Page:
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What's new in down Waynesboro? Meters

December 21, 2006|by KATE S. ALEXANDER

WAYNESBORO, Pa. - On a busy Tuesday afternoon, Carlos Montero of Smithsburg pulled into a parking space along West Main Street in Waynesboro.

Avoiding traffic along busy Pa. 16, he stepped out of his vehicle and made his way to the curb. Eyeing the parking meter closely, he read to make sure the money in his hand was enough.

"New?" he asked.

Montero was not the only person in Waynesboro to notice that the old penny parking meters - some that worked and many that didn't - had been replaced with electronic 25-cent meters. Up and down Main Street, residents paused to read the shiny, new meters and occasionally dig in their pockets for more money.

Borough manager Lloyd Hamberger said the borough installed 214 new meters this month along Main, Church and Walnut streets. At a cost of $40,000, the project also came with a meter-rate increase.

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Since the 1980s, Hamberger said people could spend an hour downtown and put about 5 cents in the meter.

"They were museum pieces," he said of the old meters.

The new meters charge 25 cents for an hour and will not register time until 10 cents is deposited. Hamberger said that while the increase is substantial, it is on par with most small town rates.

For all the fancy features on the new meters, Hamberger said residents have already reported problems.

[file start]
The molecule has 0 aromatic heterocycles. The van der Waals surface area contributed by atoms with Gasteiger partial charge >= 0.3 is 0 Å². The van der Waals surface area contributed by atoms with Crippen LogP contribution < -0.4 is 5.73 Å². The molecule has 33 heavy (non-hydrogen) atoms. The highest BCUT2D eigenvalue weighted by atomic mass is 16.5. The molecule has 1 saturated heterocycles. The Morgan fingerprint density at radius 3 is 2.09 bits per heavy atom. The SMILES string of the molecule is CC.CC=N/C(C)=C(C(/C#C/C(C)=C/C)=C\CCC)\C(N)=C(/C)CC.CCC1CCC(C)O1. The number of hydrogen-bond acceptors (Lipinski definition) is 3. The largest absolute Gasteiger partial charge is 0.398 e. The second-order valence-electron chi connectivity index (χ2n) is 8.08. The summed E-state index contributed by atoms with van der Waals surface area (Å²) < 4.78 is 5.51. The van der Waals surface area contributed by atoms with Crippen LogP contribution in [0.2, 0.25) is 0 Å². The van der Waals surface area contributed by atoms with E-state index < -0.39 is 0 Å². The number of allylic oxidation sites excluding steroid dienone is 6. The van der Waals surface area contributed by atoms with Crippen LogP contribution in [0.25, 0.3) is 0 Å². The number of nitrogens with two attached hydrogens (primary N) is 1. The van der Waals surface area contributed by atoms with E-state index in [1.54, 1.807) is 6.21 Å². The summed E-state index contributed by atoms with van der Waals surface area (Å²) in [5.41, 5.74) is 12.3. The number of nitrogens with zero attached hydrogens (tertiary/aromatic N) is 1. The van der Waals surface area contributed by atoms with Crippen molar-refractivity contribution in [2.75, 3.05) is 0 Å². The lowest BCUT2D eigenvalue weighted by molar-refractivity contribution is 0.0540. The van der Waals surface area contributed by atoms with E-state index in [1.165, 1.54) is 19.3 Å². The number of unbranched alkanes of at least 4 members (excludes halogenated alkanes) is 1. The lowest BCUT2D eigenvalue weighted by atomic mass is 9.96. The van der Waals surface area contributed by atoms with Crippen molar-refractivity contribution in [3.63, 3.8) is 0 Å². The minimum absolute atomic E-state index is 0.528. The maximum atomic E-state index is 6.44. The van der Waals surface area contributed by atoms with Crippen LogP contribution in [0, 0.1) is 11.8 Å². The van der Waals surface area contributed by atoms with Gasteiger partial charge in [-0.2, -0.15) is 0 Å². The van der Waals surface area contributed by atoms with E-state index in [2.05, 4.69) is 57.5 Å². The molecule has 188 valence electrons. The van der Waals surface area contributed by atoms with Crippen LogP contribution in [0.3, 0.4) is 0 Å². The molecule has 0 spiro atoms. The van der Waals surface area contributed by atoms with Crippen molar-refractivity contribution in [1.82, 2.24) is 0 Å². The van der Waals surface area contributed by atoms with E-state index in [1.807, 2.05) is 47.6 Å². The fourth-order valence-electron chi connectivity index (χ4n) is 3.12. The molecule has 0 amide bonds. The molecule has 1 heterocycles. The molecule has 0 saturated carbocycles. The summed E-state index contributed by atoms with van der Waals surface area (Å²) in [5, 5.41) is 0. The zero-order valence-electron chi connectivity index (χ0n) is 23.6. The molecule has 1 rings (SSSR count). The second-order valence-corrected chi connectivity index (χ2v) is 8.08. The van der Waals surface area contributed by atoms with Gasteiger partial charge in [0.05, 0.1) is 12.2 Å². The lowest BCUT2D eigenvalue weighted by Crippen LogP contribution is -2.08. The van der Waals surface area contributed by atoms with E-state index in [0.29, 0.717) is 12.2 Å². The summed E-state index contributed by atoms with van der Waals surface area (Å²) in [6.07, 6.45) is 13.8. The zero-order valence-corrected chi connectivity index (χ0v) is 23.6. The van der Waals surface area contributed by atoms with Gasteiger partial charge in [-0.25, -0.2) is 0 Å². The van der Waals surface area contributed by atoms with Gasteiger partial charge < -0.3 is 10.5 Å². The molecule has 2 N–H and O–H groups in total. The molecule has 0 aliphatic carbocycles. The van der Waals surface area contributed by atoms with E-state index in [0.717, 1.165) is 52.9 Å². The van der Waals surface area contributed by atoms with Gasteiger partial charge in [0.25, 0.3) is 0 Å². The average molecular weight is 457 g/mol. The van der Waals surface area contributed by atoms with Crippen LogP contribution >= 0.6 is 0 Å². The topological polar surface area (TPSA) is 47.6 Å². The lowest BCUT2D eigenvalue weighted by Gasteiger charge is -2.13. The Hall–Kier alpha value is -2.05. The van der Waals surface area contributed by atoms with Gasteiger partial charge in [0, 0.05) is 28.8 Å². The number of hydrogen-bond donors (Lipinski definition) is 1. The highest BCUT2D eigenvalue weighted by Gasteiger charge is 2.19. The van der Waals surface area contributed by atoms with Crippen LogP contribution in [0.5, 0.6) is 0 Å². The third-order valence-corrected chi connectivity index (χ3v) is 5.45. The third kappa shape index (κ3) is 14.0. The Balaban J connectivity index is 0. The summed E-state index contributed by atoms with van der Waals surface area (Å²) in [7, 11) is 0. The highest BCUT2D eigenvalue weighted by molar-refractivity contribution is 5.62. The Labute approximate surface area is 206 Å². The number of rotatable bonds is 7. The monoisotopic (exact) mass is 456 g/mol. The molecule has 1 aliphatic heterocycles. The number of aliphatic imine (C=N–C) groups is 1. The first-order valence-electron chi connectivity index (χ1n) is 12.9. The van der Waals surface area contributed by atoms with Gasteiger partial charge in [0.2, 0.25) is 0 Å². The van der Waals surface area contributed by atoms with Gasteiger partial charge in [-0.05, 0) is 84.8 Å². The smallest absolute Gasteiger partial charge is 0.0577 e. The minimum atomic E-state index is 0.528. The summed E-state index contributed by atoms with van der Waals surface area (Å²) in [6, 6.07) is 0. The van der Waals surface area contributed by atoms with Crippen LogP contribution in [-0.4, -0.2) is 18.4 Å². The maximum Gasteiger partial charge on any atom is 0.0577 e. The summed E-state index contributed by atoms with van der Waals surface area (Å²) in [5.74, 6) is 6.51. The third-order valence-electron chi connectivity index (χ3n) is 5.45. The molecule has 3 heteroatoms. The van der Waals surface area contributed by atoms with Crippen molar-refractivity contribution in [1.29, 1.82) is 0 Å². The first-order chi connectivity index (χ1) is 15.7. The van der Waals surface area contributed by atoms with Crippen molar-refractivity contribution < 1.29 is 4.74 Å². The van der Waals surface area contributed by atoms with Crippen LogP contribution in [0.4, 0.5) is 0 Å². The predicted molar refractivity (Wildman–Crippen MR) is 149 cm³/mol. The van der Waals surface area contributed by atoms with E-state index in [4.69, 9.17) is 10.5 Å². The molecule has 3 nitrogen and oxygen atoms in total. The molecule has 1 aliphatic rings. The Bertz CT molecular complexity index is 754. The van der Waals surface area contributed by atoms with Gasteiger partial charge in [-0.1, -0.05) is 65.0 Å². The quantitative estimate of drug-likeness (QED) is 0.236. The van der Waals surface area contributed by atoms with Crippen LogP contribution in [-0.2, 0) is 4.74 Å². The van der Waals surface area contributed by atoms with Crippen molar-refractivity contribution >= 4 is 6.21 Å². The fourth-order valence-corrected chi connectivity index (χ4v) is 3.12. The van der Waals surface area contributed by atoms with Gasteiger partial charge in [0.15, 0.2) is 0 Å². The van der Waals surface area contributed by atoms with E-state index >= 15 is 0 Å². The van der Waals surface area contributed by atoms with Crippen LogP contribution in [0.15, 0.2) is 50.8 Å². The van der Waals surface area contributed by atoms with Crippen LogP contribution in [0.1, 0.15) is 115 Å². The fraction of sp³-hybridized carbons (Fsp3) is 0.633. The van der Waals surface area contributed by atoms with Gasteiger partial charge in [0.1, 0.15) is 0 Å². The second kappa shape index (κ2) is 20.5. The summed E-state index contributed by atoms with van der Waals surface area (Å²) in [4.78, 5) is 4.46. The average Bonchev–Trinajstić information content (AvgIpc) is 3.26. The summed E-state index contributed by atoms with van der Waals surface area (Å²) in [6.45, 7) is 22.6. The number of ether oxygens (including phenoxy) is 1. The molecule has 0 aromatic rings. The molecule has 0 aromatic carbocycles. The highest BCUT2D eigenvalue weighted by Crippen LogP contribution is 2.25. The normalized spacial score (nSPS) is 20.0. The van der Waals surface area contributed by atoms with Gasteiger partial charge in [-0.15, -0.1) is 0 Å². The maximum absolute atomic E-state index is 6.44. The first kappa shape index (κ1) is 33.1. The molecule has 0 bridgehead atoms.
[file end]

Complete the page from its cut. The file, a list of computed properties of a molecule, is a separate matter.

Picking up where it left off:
"People have called in and said the meters won't work," Hamberger said.

Unlike the old meters, he said, the new ones are easy to fix.

"We go out and try them and usually, they work or we change the battery," he said.

Downtown manager Carol Malin said changing the parking meters and raising rates comes with both benefits and drawbacks.

Malin said the old meters were known to be finicky.

"People would stick coins on top of the meter because they could not feed it," she said. With the old meters, she said people would park all day, knowing the meter did not work and they would not be ticketed by borough police.

Waynesboro Police Chief Ray Shultz said while the meters are new, enforcing parking is not a new job for the police department.

"I have been here a long time, and we have always enforced the meters," he said.

Yet for some people, a $5 meter violation that doubles after 72 hours is not enough to break the habit of parking all day in a metered space.

Barry Sonne, owner of Ace of Shades and Castle Fabrics on West Main Street, said the new meters do not stop people from parking in front of his shop all day.

"And I understand, for a $5 a ticket, why bother putting in a quarter?" he said. "If they want to fix the issue of people parking all day, they should raise the ticket price."

Hamberger said the new meters, which only register up to two hours, should turn over traffic more efficiently.

New meters might not be enough to deter some people from parking downtown all day, but Malin says they will deter shoppers.

"People don't like to pay to park when they can go to a mall and park for free," she said. Malin said paying more to park could make shoppers less likely to visit downtown businesses.

The borough installed new meters in accordance with meter certification laws, Hamberger said.

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